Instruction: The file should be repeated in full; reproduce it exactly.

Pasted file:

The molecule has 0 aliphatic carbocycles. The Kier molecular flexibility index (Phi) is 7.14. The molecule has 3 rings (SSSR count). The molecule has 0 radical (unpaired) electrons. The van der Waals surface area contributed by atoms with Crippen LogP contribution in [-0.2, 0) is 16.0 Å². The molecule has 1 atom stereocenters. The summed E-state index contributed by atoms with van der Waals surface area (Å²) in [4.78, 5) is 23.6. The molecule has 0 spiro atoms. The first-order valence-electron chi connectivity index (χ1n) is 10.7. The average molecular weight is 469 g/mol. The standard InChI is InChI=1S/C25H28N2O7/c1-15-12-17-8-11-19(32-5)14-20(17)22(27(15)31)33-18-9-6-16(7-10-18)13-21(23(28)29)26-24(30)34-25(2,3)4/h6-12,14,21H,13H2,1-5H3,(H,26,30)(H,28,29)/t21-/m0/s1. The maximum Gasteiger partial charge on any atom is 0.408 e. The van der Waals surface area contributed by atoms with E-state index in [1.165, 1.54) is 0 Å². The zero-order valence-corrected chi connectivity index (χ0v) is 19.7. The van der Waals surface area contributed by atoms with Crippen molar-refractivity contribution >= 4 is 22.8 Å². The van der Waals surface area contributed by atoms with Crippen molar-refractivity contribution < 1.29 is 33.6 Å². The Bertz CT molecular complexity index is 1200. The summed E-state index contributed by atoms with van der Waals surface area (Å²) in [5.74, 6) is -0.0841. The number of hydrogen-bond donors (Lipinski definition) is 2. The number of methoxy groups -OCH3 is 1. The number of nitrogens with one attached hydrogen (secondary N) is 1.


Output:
The molecule has 0 aliphatic carbocycles. The Kier molecular flexibility index (Phi) is 7.14. The molecule has 3 rings (SSSR count). The molecule has 0 radical (unpaired) electrons. The van der Waals surface area contributed by atoms with Crippen LogP contribution in [-0.2, 0) is 16.0 Å². The molecule has 1 atom stereocenters. The summed E-state index contributed by atoms with van der Waals surface area (Å²) in [4.78, 5) is 23.6. The molecule has 0 spiro atoms. The first-order valence-electron chi connectivity index (χ1n) is 10.7. The average molecular weight is 469 g/mol. The standard InChI is InChI=1S/C25H28N2O7/c1-15-12-17-8-11-19(32-5)14-20(17)22(27(15)31)33-18-9-6-16(7-10-18)13-21(23(28)29)26-24(30)34-25(2,3)4/h6-12,14,21H,13H2,1-5H3,(H,26,30)(H,28,29)/t21-/m0/s1. The maximum Gasteiger partial charge on any atom is 0.408 e. The van der Waals surface area contributed by atoms with E-state index in [1.165, 1.54) is 0 Å². The zero-order valence-corrected chi connectivity index (χ0v) is 19.7. The van der Waals surface area contributed by atoms with Crippen molar-refractivity contribution >= 4 is 22.8 Å². The van der Waals surface area contributed by atoms with Crippen molar-refractivity contribution < 1.29 is 33.6 Å². The Bertz CT molecular complexity index is 1200. The summed E-state index contributed by atoms with van der Waals surface area (Å²) in [5.74, 6) is -0.0841. The number of hydrogen-bond donors (Lipinski definition) is 2. The number of methoxy groups -OCH3 is 1. The number of nitrogens with one attached hydrogen (secondary N) is 1.